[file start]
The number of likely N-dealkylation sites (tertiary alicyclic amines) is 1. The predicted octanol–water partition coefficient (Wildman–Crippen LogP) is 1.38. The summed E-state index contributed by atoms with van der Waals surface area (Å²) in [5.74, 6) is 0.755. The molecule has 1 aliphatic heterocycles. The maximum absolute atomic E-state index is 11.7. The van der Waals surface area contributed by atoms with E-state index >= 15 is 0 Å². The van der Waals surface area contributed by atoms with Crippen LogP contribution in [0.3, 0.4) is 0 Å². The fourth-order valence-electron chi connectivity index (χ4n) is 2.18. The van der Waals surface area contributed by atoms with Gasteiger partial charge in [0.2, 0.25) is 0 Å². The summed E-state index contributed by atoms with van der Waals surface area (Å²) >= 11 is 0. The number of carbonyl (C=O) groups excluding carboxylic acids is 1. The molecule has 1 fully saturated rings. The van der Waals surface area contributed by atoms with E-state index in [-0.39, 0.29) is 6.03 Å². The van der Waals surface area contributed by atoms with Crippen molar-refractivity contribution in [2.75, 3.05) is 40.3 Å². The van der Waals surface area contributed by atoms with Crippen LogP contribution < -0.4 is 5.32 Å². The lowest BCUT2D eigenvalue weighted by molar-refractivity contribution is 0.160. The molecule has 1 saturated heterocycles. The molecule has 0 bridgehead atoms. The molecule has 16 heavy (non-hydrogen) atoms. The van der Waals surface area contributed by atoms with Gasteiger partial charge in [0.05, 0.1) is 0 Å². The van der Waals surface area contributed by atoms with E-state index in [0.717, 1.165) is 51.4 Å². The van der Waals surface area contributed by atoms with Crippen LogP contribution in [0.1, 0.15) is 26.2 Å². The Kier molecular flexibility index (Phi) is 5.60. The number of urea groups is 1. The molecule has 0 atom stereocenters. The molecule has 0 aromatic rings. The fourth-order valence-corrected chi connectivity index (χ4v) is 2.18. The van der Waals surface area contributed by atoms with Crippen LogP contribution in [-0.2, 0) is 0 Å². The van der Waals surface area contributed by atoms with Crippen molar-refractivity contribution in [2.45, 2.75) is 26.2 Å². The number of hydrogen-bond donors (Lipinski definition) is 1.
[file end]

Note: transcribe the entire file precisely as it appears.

The number of likely N-dealkylation sites (tertiary alicyclic amines) is 1. The predicted octanol–water partition coefficient (Wildman–Crippen LogP) is 1.38. The summed E-state index contributed by atoms with van der Waals surface area (Å²) in [5.74, 6) is 0.755. The molecule has 1 aliphatic heterocycles. The maximum absolute atomic E-state index is 11.7. The van der Waals surface area contributed by atoms with E-state index >= 15 is 0 Å². The van der Waals surface area contributed by atoms with Crippen LogP contribution in [0.3, 0.4) is 0 Å². The fourth-order valence-electron chi connectivity index (χ4n) is 2.18. The van der Waals surface area contributed by atoms with Gasteiger partial charge in [0.2, 0.25) is 0 Å². The summed E-state index contributed by atoms with van der Waals surface area (Å²) >= 11 is 0. The number of carbonyl (C=O) groups excluding carboxylic acids is 1. The molecule has 1 fully saturated rings. The van der Waals surface area contributed by atoms with E-state index in [-0.39, 0.29) is 6.03 Å². The van der Waals surface area contributed by atoms with Crippen molar-refractivity contribution in [2.75, 3.05) is 40.3 Å². The van der Waals surface area contributed by atoms with Crippen LogP contribution < -0.4 is 5.32 Å². The lowest BCUT2D eigenvalue weighted by molar-refractivity contribution is 0.160. The molecule has 1 saturated heterocycles. The molecule has 0 bridgehead atoms. The molecule has 16 heavy (non-hydrogen) atoms. The van der Waals surface area contributed by atoms with Gasteiger partial charge in [0.05, 0.1) is 0 Å². The van der Waals surface area contributed by atoms with E-state index in [0.717, 1.165) is 51.4 Å². The van der Waals surface area contributed by atoms with Crippen LogP contribution in [0.1, 0.15) is 26.2 Å². The Kier molecular flexibility index (Phi) is 5.60. The number of urea groups is 1. The molecule has 0 atom stereocenters. The molecule has 0 aromatic rings. The fourth-order valence-corrected chi connectivity index (χ4v) is 2.18. The van der Waals surface area contributed by atoms with Crippen LogP contribution in [-0.2, 0) is 0 Å². The van der Waals surface area contributed by atoms with Crippen molar-refractivity contribution in [2.45, 2.75) is 26.2 Å². The number of hydrogen-bond donors (Lipinski definition) is 1.